E. Cite past campus committee work of importance.
Questions E and F were less successful to the extent that some replies applicable to these were provided under Question C. Rather than engage in extensive editorial revision, it was elected to combine all replies in an indication of the librarian's experiences in offices and committees. The only replies which are thus somewhat distorted are those on committee work, but few librarians are eligible for campus committee work by virtue of their not holding full academic rank. Most reports of committee activity noted below, thus apply to work in the societies.
President, or equivalent 6 Vice-president 7 Secretary 16 Treasurer 4 Committee membership, including chairmanships 119Leadership qualities are evident, despite the fact that few campus faculty groups can benefit from the presence of the librarians in this respect.
F. Cite professional consultation assistance you have give in off-campus service.
In addition to their reference services and other inquiries which come by mail or phone from off-campus locations, the librarians have been consultants in various capacities (bibliographic and architectural) to such universities as Kent State, Lehigh, Earlham, Louisville, Texas, Indiana State, Islamabad, Cincinnati, Stillman, SUNY, Anderson, Ohio, Susquehanna, Illinois, Kansas, Middlebury and Montana. They have also assisted such groups and institutions as the Oklahoma City Public Library, the Indianapolis Police Department Library, General Electric, the Newberry Library, the American Library Association, the governments of Rhodesia and Nyasaland, the African Bibliographic Center, the public libraries of Kentucky, and various school, corporation, and church libraries.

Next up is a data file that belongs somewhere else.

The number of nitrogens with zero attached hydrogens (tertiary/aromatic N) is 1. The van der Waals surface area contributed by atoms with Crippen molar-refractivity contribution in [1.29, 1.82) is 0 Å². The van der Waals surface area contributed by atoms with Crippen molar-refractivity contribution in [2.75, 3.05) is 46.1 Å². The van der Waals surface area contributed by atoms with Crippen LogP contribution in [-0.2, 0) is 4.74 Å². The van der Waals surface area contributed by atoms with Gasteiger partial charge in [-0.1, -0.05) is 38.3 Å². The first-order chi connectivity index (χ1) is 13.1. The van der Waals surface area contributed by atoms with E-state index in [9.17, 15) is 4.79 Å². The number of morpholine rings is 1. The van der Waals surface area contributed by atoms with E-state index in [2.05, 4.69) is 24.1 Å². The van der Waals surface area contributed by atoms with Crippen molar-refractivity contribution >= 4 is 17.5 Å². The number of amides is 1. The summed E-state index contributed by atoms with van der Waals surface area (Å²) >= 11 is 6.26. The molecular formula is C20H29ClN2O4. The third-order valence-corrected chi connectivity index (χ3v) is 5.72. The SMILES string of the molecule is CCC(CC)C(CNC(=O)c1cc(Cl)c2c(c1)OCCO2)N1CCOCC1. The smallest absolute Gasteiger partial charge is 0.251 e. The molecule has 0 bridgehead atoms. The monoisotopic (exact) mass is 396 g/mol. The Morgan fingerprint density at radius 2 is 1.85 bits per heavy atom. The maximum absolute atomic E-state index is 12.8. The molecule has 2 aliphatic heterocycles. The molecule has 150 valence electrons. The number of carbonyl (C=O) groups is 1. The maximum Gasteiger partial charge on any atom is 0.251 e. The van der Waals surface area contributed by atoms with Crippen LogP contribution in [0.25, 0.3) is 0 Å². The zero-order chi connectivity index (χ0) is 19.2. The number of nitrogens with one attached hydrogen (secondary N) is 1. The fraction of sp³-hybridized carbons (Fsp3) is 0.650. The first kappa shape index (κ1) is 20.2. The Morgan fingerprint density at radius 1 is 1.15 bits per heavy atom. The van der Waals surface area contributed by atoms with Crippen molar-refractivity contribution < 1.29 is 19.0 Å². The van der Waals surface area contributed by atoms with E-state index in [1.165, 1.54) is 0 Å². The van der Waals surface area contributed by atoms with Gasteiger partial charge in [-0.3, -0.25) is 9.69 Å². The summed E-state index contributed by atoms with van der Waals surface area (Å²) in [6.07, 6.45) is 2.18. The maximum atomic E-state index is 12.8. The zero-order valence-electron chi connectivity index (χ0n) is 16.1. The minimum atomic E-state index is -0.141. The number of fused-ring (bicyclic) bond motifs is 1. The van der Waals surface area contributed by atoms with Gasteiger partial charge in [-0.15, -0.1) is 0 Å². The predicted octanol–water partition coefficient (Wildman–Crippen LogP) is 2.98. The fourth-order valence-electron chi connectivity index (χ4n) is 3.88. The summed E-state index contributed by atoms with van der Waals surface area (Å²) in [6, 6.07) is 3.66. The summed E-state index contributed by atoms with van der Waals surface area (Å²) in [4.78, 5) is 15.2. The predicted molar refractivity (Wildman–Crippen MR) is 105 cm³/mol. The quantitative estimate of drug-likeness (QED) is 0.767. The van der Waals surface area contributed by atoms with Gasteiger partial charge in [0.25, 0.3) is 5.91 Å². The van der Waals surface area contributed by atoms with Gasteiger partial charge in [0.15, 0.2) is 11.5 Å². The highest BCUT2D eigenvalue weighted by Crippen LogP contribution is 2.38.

G. What is your degree of activity in community service?
P.T.A. 10 Church 31 Civic 16 Scouting 4 American Legion 1 Others 12
H. How many courses have you taught at IU, or elsewhere?
A librarian is not a person who cannot teach, just as a teacher is not someone who cannot accomplish what he teaches. IU's librarians have experience teaching 96 courses, in both broad and specific areas of English literature, Latin, law, German, mathematics, French, history, musicology, piano, and library science. The majority of these have not offered a class of their own at Indiana, and no implication is offered that they should; the statistics merely reinforce the non-clerical aspect of the library profession. Many of the librarians are charged with revising the work of their associates and to train new members-of their departments in the details of the profession as they are practiced here. The details of these educational tasks are exacting and totally compatible with practices of any scholarly discipline.
I. If you have lectured for any classes, on any campus, as a guest, please indicate.